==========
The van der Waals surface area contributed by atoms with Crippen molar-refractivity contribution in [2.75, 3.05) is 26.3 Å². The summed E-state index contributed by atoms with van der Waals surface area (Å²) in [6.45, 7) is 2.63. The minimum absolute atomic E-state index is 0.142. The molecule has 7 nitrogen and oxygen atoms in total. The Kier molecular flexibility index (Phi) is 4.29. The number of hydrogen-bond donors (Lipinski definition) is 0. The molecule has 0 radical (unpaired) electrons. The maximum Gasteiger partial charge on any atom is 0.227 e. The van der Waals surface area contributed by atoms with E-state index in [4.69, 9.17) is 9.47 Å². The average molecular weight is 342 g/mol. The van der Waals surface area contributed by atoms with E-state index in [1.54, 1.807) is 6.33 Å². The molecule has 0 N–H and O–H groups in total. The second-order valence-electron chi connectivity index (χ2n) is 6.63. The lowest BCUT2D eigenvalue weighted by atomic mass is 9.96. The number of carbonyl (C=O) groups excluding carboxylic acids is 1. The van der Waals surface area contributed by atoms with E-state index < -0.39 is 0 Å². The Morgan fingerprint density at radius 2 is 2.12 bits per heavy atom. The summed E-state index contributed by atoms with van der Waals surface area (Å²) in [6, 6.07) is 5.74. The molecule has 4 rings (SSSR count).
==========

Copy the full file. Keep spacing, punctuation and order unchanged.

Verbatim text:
The van der Waals surface area contributed by atoms with Crippen molar-refractivity contribution in [2.75, 3.05) is 26.3 Å². The summed E-state index contributed by atoms with van der Waals surface area (Å²) in [6.45, 7) is 2.63. The minimum absolute atomic E-state index is 0.142. The molecule has 7 nitrogen and oxygen atoms in total. The Kier molecular flexibility index (Phi) is 4.29. The number of hydrogen-bond donors (Lipinski definition) is 0. The molecule has 0 radical (unpaired) electrons. The maximum Gasteiger partial charge on any atom is 0.227 e. The van der Waals surface area contributed by atoms with E-state index in [4.69, 9.17) is 9.47 Å². The average molecular weight is 342 g/mol. The van der Waals surface area contributed by atoms with E-state index in [1.54, 1.807) is 6.33 Å². The molecule has 0 N–H and O–H groups in total. The second-order valence-electron chi connectivity index (χ2n) is 6.63. The lowest BCUT2D eigenvalue weighted by atomic mass is 9.96. The number of carbonyl (C=O) groups excluding carboxylic acids is 1. The van der Waals surface area contributed by atoms with E-state index < -0.39 is 0 Å². The Morgan fingerprint density at radius 2 is 2.12 bits per heavy atom. The summed E-state index contributed by atoms with van der Waals surface area (Å²) in [6, 6.07) is 5.74. The molecule has 4 rings (SSSR count).